The holidays are here. It’s time to add shopping, wrapping, decorating, baking, party-attending and my personal least-favorite: endlessly circling the mall looking for parking, to our already-packed to-do lists. ‘Tis the season of overcommitment.

Don’t let your Christmas (or Hanukkah or Kwanzaa) list run your life: prevent your holiday cheer from turning into disgruntled stress by simplifying this holiday season. Leo Babauta of Zen Habits just published a blog post about this very thing. He says it takes a mere 5-10 minutes of asking yourself questions to simplify your goals and commitments for the holiday season – and thus maintain sanity.

My favorite piece of advice from his blog was this:

“Set arbitrary limits and force yourself to make choices. Adjust the limits if absolutely necessary, but don’t just widen the floodgates because you don’t want to choose. Choose, and your life will get simpler. Say no to the rest…”

Choose. Say no. These are two actions that we tend to struggle with, because they often mean that we’ll disappoint someone. It should be common sense but it’s not: We. Can’t. Do. It. All. To thrive in the pursuits that are important to us and to nurture the relationships that support us, we have to choose and we have to say no.

Read Leo’s post, 5 Questions to Simplify Your Life During the Holidays, and ask yourself the questions.

What will you say no to? How will it help you say yes to something else more important? Tell me below.

Image: Courtney Dirks via Flickr Creative Commons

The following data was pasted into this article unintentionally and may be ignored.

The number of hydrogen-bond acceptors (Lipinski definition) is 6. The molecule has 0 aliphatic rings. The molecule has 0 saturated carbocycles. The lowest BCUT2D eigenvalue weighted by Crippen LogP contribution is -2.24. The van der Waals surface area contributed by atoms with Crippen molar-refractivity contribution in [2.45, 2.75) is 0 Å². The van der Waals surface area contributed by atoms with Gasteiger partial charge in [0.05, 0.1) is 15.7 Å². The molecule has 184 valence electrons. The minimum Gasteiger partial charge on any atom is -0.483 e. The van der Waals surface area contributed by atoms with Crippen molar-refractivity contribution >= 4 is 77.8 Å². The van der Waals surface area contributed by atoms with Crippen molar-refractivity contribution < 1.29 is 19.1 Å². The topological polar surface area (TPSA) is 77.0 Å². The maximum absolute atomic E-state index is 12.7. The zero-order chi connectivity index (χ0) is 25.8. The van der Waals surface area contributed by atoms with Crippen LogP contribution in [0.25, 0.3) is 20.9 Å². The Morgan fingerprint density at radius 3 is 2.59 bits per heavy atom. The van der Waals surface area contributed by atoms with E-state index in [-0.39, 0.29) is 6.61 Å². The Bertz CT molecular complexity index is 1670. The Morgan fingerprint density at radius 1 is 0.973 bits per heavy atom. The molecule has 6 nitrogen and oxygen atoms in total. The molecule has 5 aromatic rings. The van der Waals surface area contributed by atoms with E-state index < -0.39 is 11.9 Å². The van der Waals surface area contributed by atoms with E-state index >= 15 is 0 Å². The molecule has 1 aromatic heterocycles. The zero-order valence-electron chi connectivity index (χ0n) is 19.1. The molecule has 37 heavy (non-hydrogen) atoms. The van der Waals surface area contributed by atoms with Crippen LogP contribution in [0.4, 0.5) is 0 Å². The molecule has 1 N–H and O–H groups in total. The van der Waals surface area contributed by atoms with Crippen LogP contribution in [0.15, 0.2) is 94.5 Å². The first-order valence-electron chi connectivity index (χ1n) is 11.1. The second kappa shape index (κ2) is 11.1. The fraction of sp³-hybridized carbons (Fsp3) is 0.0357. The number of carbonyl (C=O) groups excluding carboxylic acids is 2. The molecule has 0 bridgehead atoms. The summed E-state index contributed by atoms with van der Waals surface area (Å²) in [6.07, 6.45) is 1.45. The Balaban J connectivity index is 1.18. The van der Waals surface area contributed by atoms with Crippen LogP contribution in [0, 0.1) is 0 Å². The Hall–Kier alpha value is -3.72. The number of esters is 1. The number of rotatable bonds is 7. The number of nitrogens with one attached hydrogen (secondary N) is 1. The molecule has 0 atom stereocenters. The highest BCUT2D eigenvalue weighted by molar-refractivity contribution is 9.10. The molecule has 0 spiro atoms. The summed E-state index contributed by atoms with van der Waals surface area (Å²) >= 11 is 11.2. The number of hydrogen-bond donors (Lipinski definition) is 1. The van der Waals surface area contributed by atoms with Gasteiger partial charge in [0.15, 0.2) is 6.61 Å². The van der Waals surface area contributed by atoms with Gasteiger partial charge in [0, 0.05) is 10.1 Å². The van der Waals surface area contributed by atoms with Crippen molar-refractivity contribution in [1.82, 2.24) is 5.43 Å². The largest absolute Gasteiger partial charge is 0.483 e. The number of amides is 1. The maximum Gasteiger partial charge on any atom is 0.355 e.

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Starfish by Eleanor Lerman

Embark on the day with gratitude and cherish each tiny thing that life lets you do. Even the mundane is a gift, because it’s yours.

Poem featured courtesy of Academy of American Poets.

 

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Silence Is the Residue of Fear

Our voices can be our most powerful resources or our worst downfalls. Take four minutes to be reminded why you should always – always – use your words, speak clearly, tell your truth. Silence is heavy; words take flight.

 

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Fall in Utah

“Life starts all over again when it gets crisp in the fall.”

- F. Scott Fitzgerald

 

The white curtain of winter will be falling soon, yet I’m still mesmerized by my first fall in Utah. The aspen trees have turned a vivid yellow, and the sun slips away before dinner is on the table. When it gets a little windy, the leaves pull away from the trees and dance a quick-step through the air until they settle upon the grass. I’ve already unpacked my sweaters and scarves to fend off the crisp morning temperatures.

IMG_4544rev

This is my first time experiencing fall as a living metamorphosis of Mother Nature rather than just a flip of the calendar; we didn’t really have fall in Southern California. And despite the chill and the shorter days that hint at the long winter just ahead, I enjoy seeing the trees and grasses changing from green to golden, the flowers folding into themselves.

20140914_170737It’s a reminder that all this life is cyclical, nothing is permanent.

It’s a reminder to enjoy the colors at their most vivid – so that when they fade, we will miss them with a bittersweet sentimentality rather than feel the regretful ache that comes with the realization that we failed to take them in when we had the chance.

It’s a reminder that what seems like the world right now may only be a prelude to something even grander.

Wish you were here,
Lis

 

 

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Saint Francis de Sales Quote